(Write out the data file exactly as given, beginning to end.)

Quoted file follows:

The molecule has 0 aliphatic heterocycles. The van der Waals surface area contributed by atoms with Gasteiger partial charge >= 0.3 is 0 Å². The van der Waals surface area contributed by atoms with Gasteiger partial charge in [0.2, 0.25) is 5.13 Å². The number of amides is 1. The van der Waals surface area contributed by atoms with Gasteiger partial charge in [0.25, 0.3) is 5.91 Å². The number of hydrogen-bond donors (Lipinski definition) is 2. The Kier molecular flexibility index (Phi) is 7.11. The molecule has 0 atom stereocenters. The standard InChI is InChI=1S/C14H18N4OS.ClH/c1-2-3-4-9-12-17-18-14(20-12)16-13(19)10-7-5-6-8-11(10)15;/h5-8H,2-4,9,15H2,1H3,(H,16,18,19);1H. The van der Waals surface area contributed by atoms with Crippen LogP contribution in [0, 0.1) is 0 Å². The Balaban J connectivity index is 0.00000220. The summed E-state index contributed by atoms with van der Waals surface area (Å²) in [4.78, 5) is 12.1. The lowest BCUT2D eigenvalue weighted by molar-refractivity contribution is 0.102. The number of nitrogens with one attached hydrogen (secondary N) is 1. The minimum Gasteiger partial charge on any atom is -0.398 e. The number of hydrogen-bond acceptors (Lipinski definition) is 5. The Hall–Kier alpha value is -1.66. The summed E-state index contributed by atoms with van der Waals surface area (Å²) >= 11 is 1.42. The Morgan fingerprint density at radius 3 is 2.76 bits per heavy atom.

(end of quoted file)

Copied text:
The molecule has 0 aliphatic heterocycles. The van der Waals surface area contributed by atoms with Gasteiger partial charge >= 0.3 is 0 Å². The van der Waals surface area contributed by atoms with Gasteiger partial charge in [0.2, 0.25) is 5.13 Å². The number of amides is 1. The van der Waals surface area contributed by atoms with Gasteiger partial charge in [0.25, 0.3) is 5.91 Å². The number of hydrogen-bond donors (Lipinski definition) is 2. The Kier molecular flexibility index (Phi) is 7.11. The molecule has 0 atom stereocenters. The standard InChI is InChI=1S/C14H18N4OS.ClH/c1-2-3-4-9-12-17-18-14(20-12)16-13(19)10-7-5-6-8-11(10)15;/h5-8H,2-4,9,15H2,1H3,(H,16,18,19);1H. The van der Waals surface area contributed by atoms with Crippen LogP contribution in [0, 0.1) is 0 Å². The Balaban J connectivity index is 0.00000220. The summed E-state index contributed by atoms with van der Waals surface area (Å²) in [4.78, 5) is 12.1. The lowest BCUT2D eigenvalue weighted by molar-refractivity contribution is 0.102. The number of nitrogens with one attached hydrogen (secondary N) is 1. The minimum Gasteiger partial charge on any atom is -0.398 e. The number of hydrogen-bond acceptors (Lipinski definition) is 5. The Hall–Kier alpha value is -1.66. The summed E-state index contributed by atoms with van der Waals surface area (Å²) >= 11 is 1.42. The Morgan fingerprint density at radius 3 is 2.76 bits per heavy atom.